The White House rammed through an agenda that could be quickly undone by a Republican president.
President Obama seems to aspire to join Franklin Roosevelt and Ronald Reagan as one of the three most transformative presidents of the past hundred years, and by all outward signs he has achieved that goal. But while Roosevelt and Reagan sold their programs to the American people and enacted them with bipartisan support, Mr. Obama jammed his partisan agenda down the public’s throat. The Obama legacy is built on executive orders, regulations and agency actions that can be overturned using the same authority Mr. Obama employed to put them in place.
An array of President Obama’s policies—changing immigration law, blocking the Keystone XL pipeline, the Iranian nuclear agreement and the normalization of relations with Cuba, among others—were implemented exclusively through executive action. Because any president is free “to revoke, modify or supersede his own orders or those issued by a predecessor,” as the Congressional Research Service puts it, a Republican president could overturn every Obama executive action the moment after taking the oath of office.
At the beginning of the inaugural address, the new president could sign an executive order rescinding all of Mr. Obama’s executive orders deemed harmful to economic growth or constitutionally suspect. The new president could then establish a blue-ribbon commission to review all other Obama executive orders. Any order not reissued or amended in 60 days could be automatically rescinded.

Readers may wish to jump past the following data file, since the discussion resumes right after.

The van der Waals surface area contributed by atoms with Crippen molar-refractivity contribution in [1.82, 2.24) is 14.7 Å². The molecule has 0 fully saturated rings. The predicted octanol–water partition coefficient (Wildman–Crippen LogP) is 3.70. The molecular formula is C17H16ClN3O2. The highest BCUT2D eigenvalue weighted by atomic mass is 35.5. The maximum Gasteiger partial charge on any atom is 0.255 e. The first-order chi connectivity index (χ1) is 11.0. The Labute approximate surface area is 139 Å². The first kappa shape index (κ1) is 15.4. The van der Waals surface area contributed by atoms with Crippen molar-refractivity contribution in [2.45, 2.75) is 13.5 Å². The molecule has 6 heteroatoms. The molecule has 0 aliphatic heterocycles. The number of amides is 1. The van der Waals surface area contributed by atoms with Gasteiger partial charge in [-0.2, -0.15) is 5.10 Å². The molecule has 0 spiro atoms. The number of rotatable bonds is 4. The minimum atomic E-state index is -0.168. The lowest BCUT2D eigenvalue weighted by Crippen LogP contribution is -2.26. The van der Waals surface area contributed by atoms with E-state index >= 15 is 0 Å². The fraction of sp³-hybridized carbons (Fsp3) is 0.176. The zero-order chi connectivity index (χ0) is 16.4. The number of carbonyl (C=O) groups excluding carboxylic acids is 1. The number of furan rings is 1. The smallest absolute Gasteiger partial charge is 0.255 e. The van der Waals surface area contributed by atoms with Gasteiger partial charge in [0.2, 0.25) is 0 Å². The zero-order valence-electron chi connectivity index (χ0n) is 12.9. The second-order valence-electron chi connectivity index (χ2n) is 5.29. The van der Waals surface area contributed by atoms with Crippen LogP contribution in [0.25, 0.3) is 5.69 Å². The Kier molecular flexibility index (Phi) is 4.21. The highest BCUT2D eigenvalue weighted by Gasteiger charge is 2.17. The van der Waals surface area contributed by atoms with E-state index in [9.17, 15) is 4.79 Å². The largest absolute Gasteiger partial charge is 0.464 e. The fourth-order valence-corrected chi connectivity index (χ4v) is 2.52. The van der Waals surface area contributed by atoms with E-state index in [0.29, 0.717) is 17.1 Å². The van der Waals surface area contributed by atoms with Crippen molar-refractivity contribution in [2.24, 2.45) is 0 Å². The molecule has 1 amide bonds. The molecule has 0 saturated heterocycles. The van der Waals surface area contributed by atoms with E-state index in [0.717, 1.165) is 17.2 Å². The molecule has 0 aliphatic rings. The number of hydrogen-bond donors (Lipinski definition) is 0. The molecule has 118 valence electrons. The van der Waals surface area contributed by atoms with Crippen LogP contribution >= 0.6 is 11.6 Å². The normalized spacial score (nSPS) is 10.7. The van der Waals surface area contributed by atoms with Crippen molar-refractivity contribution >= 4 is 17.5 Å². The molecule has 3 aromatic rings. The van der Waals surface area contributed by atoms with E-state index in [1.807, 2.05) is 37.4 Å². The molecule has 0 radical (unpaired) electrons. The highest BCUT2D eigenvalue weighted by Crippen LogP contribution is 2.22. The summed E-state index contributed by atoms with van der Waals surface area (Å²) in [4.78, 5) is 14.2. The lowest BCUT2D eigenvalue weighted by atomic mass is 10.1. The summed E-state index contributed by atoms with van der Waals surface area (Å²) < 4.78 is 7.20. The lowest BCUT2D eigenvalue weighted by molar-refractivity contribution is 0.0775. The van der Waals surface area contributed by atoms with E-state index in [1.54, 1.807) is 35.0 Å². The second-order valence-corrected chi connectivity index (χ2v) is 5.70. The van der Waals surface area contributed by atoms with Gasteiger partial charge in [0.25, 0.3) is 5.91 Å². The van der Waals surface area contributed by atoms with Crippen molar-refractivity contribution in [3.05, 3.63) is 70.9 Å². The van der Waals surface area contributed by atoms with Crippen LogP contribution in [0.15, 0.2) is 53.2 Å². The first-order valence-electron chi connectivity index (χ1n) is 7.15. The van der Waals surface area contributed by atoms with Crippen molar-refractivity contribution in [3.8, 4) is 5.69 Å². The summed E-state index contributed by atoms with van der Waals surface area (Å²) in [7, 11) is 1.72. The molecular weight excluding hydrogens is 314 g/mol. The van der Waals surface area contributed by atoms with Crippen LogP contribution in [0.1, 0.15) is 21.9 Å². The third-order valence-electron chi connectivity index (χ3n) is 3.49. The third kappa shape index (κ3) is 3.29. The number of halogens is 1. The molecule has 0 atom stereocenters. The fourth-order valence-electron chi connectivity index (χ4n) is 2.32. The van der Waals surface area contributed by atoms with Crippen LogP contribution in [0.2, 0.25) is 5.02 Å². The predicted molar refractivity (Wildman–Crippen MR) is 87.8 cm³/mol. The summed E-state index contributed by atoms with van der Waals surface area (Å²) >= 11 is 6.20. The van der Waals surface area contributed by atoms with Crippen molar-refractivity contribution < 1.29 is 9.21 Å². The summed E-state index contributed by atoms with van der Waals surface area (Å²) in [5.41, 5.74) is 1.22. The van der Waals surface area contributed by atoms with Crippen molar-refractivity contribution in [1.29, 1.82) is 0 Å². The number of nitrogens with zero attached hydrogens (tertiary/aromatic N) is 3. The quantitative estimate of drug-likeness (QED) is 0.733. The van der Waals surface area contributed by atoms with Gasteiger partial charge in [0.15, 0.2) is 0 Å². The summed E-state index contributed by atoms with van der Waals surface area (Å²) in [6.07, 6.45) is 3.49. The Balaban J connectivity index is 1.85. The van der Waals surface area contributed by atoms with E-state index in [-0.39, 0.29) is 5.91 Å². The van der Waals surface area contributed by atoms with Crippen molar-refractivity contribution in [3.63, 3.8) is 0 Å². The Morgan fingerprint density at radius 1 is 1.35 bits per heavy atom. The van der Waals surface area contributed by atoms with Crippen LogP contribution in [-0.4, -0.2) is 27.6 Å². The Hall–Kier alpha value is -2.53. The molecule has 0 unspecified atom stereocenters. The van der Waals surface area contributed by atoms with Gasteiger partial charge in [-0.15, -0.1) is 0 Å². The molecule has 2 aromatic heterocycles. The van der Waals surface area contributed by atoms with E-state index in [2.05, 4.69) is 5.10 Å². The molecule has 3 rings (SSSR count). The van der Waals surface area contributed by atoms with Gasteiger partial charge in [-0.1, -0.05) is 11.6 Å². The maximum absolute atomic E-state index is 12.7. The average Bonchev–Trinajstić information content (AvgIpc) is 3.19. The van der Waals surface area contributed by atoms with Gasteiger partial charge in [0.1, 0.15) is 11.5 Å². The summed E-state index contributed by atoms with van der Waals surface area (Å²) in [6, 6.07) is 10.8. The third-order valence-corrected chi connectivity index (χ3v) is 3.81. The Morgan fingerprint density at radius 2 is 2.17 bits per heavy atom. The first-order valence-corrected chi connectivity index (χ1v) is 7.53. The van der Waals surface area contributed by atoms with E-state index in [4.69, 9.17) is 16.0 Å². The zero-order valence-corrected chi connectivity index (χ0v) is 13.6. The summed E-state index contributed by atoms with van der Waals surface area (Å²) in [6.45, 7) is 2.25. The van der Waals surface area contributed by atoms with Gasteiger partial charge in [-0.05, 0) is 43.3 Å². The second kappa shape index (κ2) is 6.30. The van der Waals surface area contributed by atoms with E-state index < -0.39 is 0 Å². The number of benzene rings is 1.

Then there’s the trove of regulations used largely to push through policies that could have never passed Congress. For example, when President Obama in 2010 couldn’t ram through his climate-change legislation in a Democratic Senate, he used decades-old regulatory authority to inflict the green agenda on power plants and the auto industry.
This is far from the only example: Labor Department rules on fiduciary standards; the National Labor Relations Board’s ruling that franchisees are joint employers; the Environmental Protection Agency’s power grab over water ways; the Federal Communications Commission’s attempt to regulate the Internet as a 1930s telephone monopoly. All are illustrations of how President Obama has used rule-making not to carry out congressional intent but to circumvent it.Read the rest of this WSJ op-ed HERE.
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